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Soap-Bubble Singularities and Deltahedra

by

John Sullivan
University of Illinois

May 7, 2001
7:30 pm
Bailey Hall 201


Abstract:

Over 120 years ago, Plateau observed the geometric structure of soap froths: at any corner where bubbles meet, there are exactly four bubbles, in a tetrahedral pattern. Plateau's rule was not proved until the 1970s; the proof relies on ruling out seven other possibilities. For instance, when we dip a wire frame cube into soapy water, the resulting soap film has four Plateau corners instead of one of a new type. We will examine how these eight candidates arise from the eight polyhedra with equilateral-triangle faces (including Platonic solids as well as less familiar ones.) Similar ideas can also be extended to higher dimensions, where there would be more possibilities for singularities in soap films.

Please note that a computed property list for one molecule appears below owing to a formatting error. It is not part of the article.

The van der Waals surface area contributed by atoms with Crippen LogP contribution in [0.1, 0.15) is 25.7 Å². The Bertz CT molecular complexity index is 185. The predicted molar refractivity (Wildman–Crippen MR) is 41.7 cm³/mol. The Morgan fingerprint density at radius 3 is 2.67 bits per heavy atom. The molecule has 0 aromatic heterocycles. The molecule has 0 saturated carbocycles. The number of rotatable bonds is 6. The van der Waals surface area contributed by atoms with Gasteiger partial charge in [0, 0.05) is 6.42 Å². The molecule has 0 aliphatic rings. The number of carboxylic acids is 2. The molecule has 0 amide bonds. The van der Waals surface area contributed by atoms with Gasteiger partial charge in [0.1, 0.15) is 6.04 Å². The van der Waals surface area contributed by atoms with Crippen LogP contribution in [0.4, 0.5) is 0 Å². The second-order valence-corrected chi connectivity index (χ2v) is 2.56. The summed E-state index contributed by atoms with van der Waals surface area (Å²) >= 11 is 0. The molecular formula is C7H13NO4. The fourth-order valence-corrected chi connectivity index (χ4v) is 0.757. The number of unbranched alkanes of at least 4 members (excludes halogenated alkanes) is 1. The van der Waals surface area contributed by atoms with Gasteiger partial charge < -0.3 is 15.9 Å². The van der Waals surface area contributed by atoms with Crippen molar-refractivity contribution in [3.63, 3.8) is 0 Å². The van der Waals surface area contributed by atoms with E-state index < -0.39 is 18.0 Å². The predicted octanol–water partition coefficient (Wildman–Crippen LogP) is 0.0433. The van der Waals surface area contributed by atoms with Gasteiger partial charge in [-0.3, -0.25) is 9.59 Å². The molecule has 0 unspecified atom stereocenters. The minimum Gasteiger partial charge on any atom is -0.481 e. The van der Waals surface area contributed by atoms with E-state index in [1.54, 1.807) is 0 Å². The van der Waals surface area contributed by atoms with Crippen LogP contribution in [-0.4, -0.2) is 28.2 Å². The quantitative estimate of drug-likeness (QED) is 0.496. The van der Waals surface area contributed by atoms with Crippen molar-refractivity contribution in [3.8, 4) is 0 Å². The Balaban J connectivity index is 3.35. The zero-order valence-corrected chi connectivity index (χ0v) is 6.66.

For additional information, send e-mail to math@union.edu or call (518) 388-6246.
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